Oregonian sextet Blitzen Trapper isn’t afraid to dream big.
They made a name for themselves with their last two albums by throwing a mess of elements into the mix with wild abandon: Americana lyrics, spaced-out synths, snarly riffs. With this follow-up to 2008’s Furr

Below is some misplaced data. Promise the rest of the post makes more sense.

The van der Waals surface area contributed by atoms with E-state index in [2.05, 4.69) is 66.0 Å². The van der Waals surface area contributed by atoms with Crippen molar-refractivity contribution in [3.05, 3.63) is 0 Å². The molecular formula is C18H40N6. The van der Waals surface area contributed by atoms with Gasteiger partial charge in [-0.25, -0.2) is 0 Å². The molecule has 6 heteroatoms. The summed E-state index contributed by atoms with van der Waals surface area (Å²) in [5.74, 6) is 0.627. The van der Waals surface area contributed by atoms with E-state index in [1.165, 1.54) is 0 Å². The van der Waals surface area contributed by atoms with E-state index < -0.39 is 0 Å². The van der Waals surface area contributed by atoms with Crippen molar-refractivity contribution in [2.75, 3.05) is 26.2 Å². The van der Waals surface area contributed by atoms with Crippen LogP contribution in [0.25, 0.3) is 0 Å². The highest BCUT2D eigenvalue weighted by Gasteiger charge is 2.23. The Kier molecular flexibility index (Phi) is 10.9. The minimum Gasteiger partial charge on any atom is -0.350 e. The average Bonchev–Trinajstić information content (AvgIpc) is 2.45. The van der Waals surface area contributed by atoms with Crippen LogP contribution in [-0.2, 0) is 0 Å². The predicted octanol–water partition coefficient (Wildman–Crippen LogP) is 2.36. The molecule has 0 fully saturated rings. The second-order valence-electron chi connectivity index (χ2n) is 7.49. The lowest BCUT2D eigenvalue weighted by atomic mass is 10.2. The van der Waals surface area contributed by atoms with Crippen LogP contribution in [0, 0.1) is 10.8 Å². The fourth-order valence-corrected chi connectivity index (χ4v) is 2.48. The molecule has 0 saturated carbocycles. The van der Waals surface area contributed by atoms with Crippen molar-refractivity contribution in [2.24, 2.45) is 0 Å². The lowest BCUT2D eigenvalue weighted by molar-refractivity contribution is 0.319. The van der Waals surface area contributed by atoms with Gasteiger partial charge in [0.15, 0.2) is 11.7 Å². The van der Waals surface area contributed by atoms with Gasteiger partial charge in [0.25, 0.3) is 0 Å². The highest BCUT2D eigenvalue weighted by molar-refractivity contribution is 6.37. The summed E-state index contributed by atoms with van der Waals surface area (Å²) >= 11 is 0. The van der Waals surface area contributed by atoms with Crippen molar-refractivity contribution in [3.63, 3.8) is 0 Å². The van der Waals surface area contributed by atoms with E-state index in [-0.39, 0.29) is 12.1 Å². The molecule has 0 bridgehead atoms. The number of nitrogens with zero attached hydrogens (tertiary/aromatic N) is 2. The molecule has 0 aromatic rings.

, they’re at it again with pristine harmonies set to late-60’s psychedelic scuzz. The result is another opus-de-Americana washed in experimental folk-rock—a zealous, if unfocused, tale of back-road pain and otherworldly redemption. The six-minute title track (an epic that frontman Eric Earley has described as “three or four different songs melded together”) slithers between tempos, harmonies and chord progressions as though the group had just lifted the needle on “Bohemian Rhapsody.” “The Man Who Would Speak True,” meanwhile, relies on acoustic vibrations, Cash-like storytelling simplicity and rusty harmonica. Blitzen Trapper’s world is certainly chaotic; thankfully, the cacophony of heavenly choruses and gorgeous melodies finds its own voice amidst their experimentations.